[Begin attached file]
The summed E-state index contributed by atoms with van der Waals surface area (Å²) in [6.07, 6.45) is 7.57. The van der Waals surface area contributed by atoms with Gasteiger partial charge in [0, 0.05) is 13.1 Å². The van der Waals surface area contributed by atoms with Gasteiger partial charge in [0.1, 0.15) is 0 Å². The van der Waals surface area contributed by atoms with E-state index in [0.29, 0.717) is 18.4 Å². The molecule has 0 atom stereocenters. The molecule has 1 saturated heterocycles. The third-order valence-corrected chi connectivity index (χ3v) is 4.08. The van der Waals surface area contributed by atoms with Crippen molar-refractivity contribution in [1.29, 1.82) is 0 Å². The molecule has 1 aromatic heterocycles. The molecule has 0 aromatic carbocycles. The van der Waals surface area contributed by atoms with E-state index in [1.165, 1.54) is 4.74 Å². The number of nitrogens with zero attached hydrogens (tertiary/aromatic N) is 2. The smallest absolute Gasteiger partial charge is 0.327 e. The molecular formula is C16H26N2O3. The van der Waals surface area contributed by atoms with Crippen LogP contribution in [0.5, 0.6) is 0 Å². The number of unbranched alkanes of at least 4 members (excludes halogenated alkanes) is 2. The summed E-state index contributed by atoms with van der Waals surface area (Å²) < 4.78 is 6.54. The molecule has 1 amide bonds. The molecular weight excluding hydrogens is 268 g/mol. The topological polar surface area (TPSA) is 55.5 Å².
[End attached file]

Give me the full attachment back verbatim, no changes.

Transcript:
The summed E-state index contributed by atoms with van der Waals surface area (Å²) in [6.07, 6.45) is 7.57. The van der Waals surface area contributed by atoms with Gasteiger partial charge in [0, 0.05) is 13.1 Å². The van der Waals surface area contributed by atoms with Gasteiger partial charge in [0.1, 0.15) is 0 Å². The van der Waals surface area contributed by atoms with E-state index in [0.29, 0.717) is 18.4 Å². The molecule has 0 atom stereocenters. The molecule has 1 saturated heterocycles. The third-order valence-corrected chi connectivity index (χ3v) is 4.08. The van der Waals surface area contributed by atoms with Crippen molar-refractivity contribution in [1.29, 1.82) is 0 Å². The molecule has 1 aromatic heterocycles. The molecule has 0 aromatic carbocycles. The van der Waals surface area contributed by atoms with E-state index in [1.165, 1.54) is 4.74 Å². The number of nitrogens with zero attached hydrogens (tertiary/aromatic N) is 2. The smallest absolute Gasteiger partial charge is 0.327 e. The molecular formula is C16H26N2O3. The van der Waals surface area contributed by atoms with Crippen LogP contribution in [0.5, 0.6) is 0 Å². The number of unbranched alkanes of at least 4 members (excludes halogenated alkanes) is 2. The summed E-state index contributed by atoms with van der Waals surface area (Å²) < 4.78 is 6.54. The molecule has 1 amide bonds. The molecular weight excluding hydrogens is 268 g/mol. The topological polar surface area (TPSA) is 55.5 Å².